Even during normal times, many Americans are hooked on federal payments of one type or another. The chart below shows the number of recipients of some major subsidy and benefit programs. As a point of reference, there are about 129 million households in the nation.
The data comes from Table 21–3 in the federal budget here. Some of the items are contractual obligations (such as employee pensions and payments to veterans), but most of the items are subsidies that can be, and should be, cut or repealed to fix our massive federal debt problem.
Aside from these programs, there are 2,000 or more other federal subsidy programs for state and local governments, businesses, nonprofits, and individuals. (These are described in a 3,709-page pdf available here). Over the decades, both the size and scope of federal subsidies has expanded, attaching ever more individuals and organizations to the government’s teats. Each program undermines the private economy, generates a bureaucracy, and spawns a web of regulations that micromanage society and reduce freedom.
There is concern about declining free speech in America, and government handouts add to the problem. Individuals and organizations that get hooked on subsidies essentially become tools of the state. They lose their independence and may shy away from criticizing the government and its many failures.
When the economy recovers from the current crisis, policymakers should turn their attention to cutting subsidies and freeing the nation from top‐down cash and controls from Washington.
The figure for Medicare is for HI benefits.
Cato intern Camila Goris assisted with this post.
The Department of Homeland Security (DHS) released a new memo to curtail the Deferred Action for Childhood Arrivals (DACA) program. This program has allowed (previously) unauthorized immigrants who grew up in the United States since at least 2007 to stay and receive work authorization. The memo responds to the Supreme Court’s decision last month to block the government’s September 2017 attempt to wind down the program. Here are important facts to understand about this latest memo.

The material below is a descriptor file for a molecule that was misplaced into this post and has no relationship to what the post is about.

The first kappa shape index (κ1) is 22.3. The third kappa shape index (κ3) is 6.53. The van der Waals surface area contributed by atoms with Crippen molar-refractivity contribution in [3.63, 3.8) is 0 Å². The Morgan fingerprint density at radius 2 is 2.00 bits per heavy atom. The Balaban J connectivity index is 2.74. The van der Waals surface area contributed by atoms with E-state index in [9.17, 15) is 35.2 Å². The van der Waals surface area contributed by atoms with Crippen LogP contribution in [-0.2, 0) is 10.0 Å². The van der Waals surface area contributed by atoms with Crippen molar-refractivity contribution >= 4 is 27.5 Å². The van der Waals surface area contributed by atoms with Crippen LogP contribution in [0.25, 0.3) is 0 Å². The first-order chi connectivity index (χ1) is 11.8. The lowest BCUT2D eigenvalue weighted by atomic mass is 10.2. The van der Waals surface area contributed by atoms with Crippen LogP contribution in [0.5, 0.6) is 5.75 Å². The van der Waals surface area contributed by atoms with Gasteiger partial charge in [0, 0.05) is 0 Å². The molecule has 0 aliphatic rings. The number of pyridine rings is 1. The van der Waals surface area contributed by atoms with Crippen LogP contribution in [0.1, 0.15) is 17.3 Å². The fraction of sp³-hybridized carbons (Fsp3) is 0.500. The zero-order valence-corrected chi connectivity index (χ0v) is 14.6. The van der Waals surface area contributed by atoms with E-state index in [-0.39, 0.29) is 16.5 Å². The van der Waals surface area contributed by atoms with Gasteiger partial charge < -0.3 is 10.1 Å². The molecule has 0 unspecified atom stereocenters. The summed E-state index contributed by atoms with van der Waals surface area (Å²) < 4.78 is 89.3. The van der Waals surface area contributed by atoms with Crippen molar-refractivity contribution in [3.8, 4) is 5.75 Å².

Same as 2017 rescission: As a practical matter, this memo accomplishes many of the same aspects of the September 2017 memo: stop new enrollees, stop travel authorization, and provide for a limited renewal. In September 2017, DACA enrollees had one month to apply to renew for up to 2 years (as has been the case throughout the program). This time, they may only apply for 1‐year renewals, but there is no explicit cutoff for when the renewals will stop being considered. A cynic might expect a determination about November 4, 2020, which would mean that current participants would be granted a much shorter “wind‐down” than the last time.
New messaging: While it’s functionally the same, the new DHS memo does not describe itself as a rescission. It says it’s enacting “changes to the DACA policy” while (possibly temporarily) suspending certain aspects of it (new enrollees/travel authorization). During this time, the government states that it will consider whether to permanently end the program. Again, a reasonable person would expect that the government will conclude this new evaluation sometime in November 2020.
New justifications: The September 2017 memo focused entirely on legal concerns with the policy. The “concerns” raised in this new memo are entirely policy focused. In other words, it’s claiming that DACA might just be a bad idea, even if it’s not illegal. This is a profound shift from the original DACA memo.
New position toward DACA: The government is now unsure whether it wants to end DACA. The government states that “fully rescinding the policy would be a significant administration decision that warrants additional careful consideration.” This is surprising to say the least. Since September 2017, the government has argued that it desperately wanted to end DACA to abide by the law, avoid litigation, and (later on) to further certain policy goals. Will courts accept this sudden reversal or will they conclude that the government is again trying to hide its real reasons for changing DACA?
New treatment of pending new applicants: In the September 2017 memo, the government stated that it would process all pending initial DACA applications (meaning for people who have never had DACA before). In this latest memo, the government will deny all such applications. This is incredibly unfair, particularly since these applicants will mainly be from immigrants who came at the youngest ages (including as young as one‐year‐old) because applicants needed to be at least 15‐years‐old in order to apply, so only the youngest applicants had no chance to apply before September 2017.